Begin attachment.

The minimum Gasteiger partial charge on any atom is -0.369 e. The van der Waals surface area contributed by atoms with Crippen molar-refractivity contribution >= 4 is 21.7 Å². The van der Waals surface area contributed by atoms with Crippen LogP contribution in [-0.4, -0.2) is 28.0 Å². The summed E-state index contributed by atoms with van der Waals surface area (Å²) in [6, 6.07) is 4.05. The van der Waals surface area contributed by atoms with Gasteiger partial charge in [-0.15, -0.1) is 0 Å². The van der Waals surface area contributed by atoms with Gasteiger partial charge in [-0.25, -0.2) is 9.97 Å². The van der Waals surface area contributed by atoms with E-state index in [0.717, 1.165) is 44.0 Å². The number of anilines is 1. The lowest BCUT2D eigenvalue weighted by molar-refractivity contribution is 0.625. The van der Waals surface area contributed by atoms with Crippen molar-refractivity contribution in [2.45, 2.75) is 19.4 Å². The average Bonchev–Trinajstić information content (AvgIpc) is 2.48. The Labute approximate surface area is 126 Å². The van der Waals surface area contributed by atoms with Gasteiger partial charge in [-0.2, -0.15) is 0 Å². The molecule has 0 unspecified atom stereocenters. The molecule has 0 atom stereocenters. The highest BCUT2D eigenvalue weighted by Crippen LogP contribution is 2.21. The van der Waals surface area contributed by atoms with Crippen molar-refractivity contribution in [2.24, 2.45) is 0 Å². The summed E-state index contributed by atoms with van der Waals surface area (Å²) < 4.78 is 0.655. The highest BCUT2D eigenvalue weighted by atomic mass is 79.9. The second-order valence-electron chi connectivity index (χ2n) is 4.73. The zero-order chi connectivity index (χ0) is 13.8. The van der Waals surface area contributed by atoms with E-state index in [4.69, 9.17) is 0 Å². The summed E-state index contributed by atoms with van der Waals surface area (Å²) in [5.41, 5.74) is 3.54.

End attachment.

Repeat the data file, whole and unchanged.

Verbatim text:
The minimum Gasteiger partial charge on any atom is -0.369 e. The van der Waals surface area contributed by atoms with Crippen molar-refractivity contribution >= 4 is 21.7 Å². The van der Waals surface area contributed by atoms with Crippen LogP contribution in [-0.4, -0.2) is 28.0 Å². The summed E-state index contributed by atoms with van der Waals surface area (Å²) in [6, 6.07) is 4.05. The van der Waals surface area contributed by atoms with Gasteiger partial charge in [-0.15, -0.1) is 0 Å². The van der Waals surface area contributed by atoms with Gasteiger partial charge in [-0.25, -0.2) is 9.97 Å². The van der Waals surface area contributed by atoms with E-state index in [0.717, 1.165) is 44.0 Å². The number of anilines is 1. The lowest BCUT2D eigenvalue weighted by molar-refractivity contribution is 0.625. The van der Waals surface area contributed by atoms with Crippen molar-refractivity contribution in [2.45, 2.75) is 19.4 Å². The average Bonchev–Trinajstić information content (AvgIpc) is 2.48. The Labute approximate surface area is 126 Å². The van der Waals surface area contributed by atoms with Gasteiger partial charge in [-0.2, -0.15) is 0 Å². The molecule has 0 unspecified atom stereocenters. The molecule has 0 atom stereocenters. The highest BCUT2D eigenvalue weighted by Crippen LogP contribution is 2.21. The van der Waals surface area contributed by atoms with Crippen molar-refractivity contribution in [2.24, 2.45) is 0 Å². The summed E-state index contributed by atoms with van der Waals surface area (Å²) < 4.78 is 0.655. The highest BCUT2D eigenvalue weighted by atomic mass is 79.9. The second-order valence-electron chi connectivity index (χ2n) is 4.73. The zero-order chi connectivity index (χ0) is 13.8. The van der Waals surface area contributed by atoms with E-state index in [4.69, 9.17) is 0 Å². The summed E-state index contributed by atoms with van der Waals surface area (Å²) in [5.41, 5.74) is 3.54.